Paul Williams is a scientist at Lawrence Berkeley (Calif.) National Laboratory who runs the world's largest study of runners' health, known as the National Runners' Health Study. He has more than 100,000 participants, some of whom he's been following more than 20 years.
This year, several reports have come out suggesting that more is not better when it comes to how much running people should do to improve their health. But in his research, Williams has yet to find an upper limit to safe running distances — in fact, his runners continue to see increased health benefits all the way up to 100 miles a week of training. Williams himself runs about 35 miles a week.
Q: Let's cut to the chase: Is endurance running good or bad for us?
A: Certainly there is evidence that it's good for us. People who are running more marathons and faster marathons are at lower risk for hypertension and other things. In my survey, I haven't seen anything to suggest they would be at a disadvantage.
Q: So why does this impression that long-distance running is harmful persist?
A: Well, there are these people who do die during the marathon. I think some of the attention to this issue is from the irony. People who haven't run a marathon or don't run at all, they can say, "You see, I should be watching television, not out there killing myself."
But it's still worthy to be looking at these things scientifically, to better understand what's going on. ... Maybe we can figure out who might be at more risk or less risk.
Q: A few studies have come out recently that suggest there's a "U-shaped curve" to the benefits of endurance exercise — in other words, that at some point the benefits level off, and eventually people can do more harm than good with excessive exercise. What does your research of runners show?
A: It's important to not rush to any conclusions that 10 to 20 miles a week is the optimal dose. I haven't seen anything to suggest a U-shaped relationship.
Things might start to plateau about 50 miles a week, but even among my runners there are very few people running 50 miles a week anyway. At some point you figure it's going to level off.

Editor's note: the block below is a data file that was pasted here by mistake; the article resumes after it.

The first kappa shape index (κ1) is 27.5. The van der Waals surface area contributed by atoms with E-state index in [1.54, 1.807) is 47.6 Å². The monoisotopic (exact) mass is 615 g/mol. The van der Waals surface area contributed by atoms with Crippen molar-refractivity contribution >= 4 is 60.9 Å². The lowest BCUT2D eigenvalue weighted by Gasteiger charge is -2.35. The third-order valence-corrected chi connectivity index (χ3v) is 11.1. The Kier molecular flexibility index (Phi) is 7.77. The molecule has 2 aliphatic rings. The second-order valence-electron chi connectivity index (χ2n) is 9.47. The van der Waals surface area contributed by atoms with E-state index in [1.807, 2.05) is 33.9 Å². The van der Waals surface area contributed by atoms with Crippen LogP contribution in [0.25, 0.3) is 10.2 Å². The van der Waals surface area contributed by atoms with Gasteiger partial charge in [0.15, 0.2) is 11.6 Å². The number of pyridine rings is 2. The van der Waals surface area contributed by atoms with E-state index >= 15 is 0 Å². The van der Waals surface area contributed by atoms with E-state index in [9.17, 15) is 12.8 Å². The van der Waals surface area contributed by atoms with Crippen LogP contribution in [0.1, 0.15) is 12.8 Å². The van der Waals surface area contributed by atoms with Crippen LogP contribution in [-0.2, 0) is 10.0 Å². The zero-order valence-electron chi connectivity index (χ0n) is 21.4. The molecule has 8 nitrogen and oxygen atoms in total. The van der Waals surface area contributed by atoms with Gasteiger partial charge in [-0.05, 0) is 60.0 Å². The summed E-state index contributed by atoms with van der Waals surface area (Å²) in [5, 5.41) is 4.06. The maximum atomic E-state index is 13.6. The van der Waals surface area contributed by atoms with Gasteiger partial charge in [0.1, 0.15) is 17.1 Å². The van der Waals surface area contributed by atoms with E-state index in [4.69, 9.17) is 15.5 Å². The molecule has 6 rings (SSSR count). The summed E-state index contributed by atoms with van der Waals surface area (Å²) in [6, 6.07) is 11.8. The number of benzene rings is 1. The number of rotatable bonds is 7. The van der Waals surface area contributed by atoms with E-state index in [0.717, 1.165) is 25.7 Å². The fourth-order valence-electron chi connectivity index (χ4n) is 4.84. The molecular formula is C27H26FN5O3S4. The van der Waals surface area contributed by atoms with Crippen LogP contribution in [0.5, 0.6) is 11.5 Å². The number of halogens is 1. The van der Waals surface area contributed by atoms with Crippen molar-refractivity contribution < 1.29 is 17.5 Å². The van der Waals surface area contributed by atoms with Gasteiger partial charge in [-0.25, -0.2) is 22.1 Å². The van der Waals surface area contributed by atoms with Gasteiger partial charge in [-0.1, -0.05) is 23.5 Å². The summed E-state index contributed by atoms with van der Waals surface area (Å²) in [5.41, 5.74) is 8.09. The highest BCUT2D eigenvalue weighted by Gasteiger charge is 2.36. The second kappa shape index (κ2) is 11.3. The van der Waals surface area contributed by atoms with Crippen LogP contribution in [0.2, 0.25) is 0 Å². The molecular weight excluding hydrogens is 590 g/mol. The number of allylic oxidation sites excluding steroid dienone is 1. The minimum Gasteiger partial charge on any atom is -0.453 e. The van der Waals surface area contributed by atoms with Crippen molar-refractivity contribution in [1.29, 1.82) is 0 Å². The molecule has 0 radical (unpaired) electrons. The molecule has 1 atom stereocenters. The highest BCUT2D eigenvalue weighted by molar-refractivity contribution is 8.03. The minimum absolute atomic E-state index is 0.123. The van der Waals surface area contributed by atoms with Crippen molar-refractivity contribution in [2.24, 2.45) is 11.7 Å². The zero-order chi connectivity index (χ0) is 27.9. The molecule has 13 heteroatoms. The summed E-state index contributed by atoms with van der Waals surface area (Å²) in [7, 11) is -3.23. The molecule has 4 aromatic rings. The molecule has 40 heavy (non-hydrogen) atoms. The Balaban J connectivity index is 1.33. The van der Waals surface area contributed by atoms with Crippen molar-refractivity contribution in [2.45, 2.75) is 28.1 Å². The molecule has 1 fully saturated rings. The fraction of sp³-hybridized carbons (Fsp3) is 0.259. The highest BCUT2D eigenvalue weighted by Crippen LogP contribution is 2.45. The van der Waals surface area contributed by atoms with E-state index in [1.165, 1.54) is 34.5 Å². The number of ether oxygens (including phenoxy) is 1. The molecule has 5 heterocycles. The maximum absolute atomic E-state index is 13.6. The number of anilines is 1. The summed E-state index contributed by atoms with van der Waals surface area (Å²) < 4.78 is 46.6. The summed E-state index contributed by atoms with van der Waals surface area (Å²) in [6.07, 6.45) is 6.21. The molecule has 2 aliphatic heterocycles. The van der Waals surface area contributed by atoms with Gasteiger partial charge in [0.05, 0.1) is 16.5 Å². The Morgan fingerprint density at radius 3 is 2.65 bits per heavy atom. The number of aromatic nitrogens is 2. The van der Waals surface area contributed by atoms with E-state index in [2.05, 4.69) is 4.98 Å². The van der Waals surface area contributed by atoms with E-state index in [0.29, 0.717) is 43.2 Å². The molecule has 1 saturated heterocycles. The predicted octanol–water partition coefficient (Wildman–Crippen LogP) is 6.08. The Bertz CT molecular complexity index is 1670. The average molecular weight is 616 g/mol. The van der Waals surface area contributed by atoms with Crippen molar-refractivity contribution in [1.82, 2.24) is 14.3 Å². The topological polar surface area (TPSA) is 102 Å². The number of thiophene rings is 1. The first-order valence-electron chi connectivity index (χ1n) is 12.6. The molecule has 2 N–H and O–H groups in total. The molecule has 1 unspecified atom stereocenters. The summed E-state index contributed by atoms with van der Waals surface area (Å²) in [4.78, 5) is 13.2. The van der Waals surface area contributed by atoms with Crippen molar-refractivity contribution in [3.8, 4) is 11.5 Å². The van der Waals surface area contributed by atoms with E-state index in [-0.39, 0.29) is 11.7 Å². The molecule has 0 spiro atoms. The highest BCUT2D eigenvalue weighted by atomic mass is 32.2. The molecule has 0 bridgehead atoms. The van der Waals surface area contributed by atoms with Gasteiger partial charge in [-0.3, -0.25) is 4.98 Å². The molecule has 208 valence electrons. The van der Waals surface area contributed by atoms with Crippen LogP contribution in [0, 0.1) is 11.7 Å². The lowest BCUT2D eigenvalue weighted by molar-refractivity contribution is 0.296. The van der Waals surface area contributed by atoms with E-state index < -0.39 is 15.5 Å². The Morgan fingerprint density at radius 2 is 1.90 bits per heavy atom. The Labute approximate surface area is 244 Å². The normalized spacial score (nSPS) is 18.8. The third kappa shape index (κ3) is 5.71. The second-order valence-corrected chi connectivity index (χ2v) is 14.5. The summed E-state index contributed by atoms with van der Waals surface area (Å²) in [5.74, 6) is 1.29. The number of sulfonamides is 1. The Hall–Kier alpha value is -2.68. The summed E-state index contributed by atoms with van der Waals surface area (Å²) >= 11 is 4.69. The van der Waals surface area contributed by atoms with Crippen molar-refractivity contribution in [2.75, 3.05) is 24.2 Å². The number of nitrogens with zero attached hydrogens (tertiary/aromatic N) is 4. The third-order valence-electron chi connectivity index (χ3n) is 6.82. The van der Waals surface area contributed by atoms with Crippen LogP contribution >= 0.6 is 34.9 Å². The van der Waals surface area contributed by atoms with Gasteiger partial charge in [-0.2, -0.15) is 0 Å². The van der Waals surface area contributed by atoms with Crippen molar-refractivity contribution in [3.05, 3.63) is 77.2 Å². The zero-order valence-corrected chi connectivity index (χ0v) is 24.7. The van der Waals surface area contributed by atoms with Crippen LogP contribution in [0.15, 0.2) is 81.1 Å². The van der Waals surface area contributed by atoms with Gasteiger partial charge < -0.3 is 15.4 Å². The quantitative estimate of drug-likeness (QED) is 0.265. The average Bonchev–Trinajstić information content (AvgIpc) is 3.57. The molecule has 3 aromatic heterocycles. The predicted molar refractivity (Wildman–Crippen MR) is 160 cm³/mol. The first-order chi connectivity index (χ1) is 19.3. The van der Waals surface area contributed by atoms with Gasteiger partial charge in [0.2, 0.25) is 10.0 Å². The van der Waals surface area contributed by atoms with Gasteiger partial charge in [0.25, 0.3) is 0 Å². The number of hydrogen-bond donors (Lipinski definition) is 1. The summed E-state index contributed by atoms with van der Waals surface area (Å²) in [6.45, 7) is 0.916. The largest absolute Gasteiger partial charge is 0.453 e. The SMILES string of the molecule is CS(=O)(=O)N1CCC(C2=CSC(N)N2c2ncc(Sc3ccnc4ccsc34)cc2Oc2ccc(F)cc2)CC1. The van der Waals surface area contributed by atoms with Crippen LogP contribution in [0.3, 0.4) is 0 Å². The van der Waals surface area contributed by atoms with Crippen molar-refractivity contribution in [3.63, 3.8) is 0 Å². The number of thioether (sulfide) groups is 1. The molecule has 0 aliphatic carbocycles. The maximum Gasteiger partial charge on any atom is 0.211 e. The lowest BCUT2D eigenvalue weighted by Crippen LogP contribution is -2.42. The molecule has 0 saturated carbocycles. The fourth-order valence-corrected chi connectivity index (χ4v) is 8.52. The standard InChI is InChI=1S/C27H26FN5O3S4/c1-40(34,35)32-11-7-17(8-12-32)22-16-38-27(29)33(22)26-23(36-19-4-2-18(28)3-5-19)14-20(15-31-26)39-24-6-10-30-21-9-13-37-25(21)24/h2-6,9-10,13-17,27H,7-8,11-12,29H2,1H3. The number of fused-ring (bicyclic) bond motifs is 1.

Q: What are some of the benefits from distance running that you've seen in your research?
A: One of the things that pleases me is how broad-spectrum the results are. Nobody in our cohort really gets sick at all until they're about 60. There's this huge spectrum of benefits, and some of them are not the subtle things like lower cholesterol and blood pressure, but things like feeling better and body weight, and being fitter.
Here's one simple thing: There's about a 30 percent reduction in the risk of cataracts. That's something that is a major medical expense, and just improving that could have extreme public health advantages.
The thing that people need to get about exercise is, it's not to correct a condition you have, it's to prevent getting sick in the first place.
Q: What more needs to be studied in this field?
A: We want to study them longer. Very few people have problems before 60. The youngest in my study was 18 when it started, and I've got some people who are in their late 90s who haven't died yet.
We started in 1991 and these things get to be more and more interesting as you go on. There are other things we want to look at, such as Parkinson's disease and cancers.
Q: Assuming most people aren't running purely for the health benefits, what do you think is the appeal of distance running?
A: Part of it is personal appearance. I think part of it is getting out, having a break during the day.
Running is something most people can step out their door and just do. In general, it's something that's achievable. And certainly when people get to be more extreme runners, they start getting this endorphin high and positive feedback and they just feel better.